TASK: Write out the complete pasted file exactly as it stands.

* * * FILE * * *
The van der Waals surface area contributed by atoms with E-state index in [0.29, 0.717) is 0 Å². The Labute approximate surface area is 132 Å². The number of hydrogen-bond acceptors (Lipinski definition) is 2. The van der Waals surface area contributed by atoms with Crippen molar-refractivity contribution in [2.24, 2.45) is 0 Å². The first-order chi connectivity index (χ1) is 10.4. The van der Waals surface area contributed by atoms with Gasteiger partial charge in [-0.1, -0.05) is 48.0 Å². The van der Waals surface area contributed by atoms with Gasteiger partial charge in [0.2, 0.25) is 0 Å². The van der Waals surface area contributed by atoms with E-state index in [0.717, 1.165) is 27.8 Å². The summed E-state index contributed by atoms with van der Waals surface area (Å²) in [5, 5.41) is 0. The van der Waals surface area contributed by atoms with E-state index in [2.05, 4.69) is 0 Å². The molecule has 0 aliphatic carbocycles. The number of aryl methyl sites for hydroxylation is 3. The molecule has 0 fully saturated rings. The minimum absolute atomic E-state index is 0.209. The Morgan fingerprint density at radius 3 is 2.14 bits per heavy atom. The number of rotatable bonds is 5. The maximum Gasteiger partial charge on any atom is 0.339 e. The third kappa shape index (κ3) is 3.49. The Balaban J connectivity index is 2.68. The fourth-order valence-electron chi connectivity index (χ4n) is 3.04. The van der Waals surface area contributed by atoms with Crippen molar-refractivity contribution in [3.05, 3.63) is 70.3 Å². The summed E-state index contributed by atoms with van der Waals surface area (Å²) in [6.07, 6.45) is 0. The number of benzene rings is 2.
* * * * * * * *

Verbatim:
The van der Waals surface area contributed by atoms with E-state index in [0.29, 0.717) is 0 Å². The Labute approximate surface area is 132 Å². The number of hydrogen-bond acceptors (Lipinski definition) is 2. The van der Waals surface area contributed by atoms with Crippen molar-refractivity contribution in [2.24, 2.45) is 0 Å². The first-order chi connectivity index (χ1) is 10.4. The van der Waals surface area contributed by atoms with Gasteiger partial charge in [-0.1, -0.05) is 48.0 Å². The van der Waals surface area contributed by atoms with Gasteiger partial charge in [0.2, 0.25) is 0 Å². The van der Waals surface area contributed by atoms with E-state index in [0.717, 1.165) is 27.8 Å². The summed E-state index contributed by atoms with van der Waals surface area (Å²) in [5, 5.41) is 0. The van der Waals surface area contributed by atoms with E-state index in [2.05, 4.69) is 0 Å². The molecule has 0 aliphatic carbocycles. The number of aryl methyl sites for hydroxylation is 3. The molecule has 0 fully saturated rings. The minimum absolute atomic E-state index is 0.209. The Morgan fingerprint density at radius 3 is 2.14 bits per heavy atom. The number of rotatable bonds is 5. The maximum Gasteiger partial charge on any atom is 0.339 e. The third kappa shape index (κ3) is 3.49. The Balaban J connectivity index is 2.68. The fourth-order valence-electron chi connectivity index (χ4n) is 3.04. The van der Waals surface area contributed by atoms with Crippen molar-refractivity contribution in [3.05, 3.63) is 70.3 Å². The summed E-state index contributed by atoms with van der Waals surface area (Å²) in [6.07, 6.45) is 0. The number of benzene rings is 2.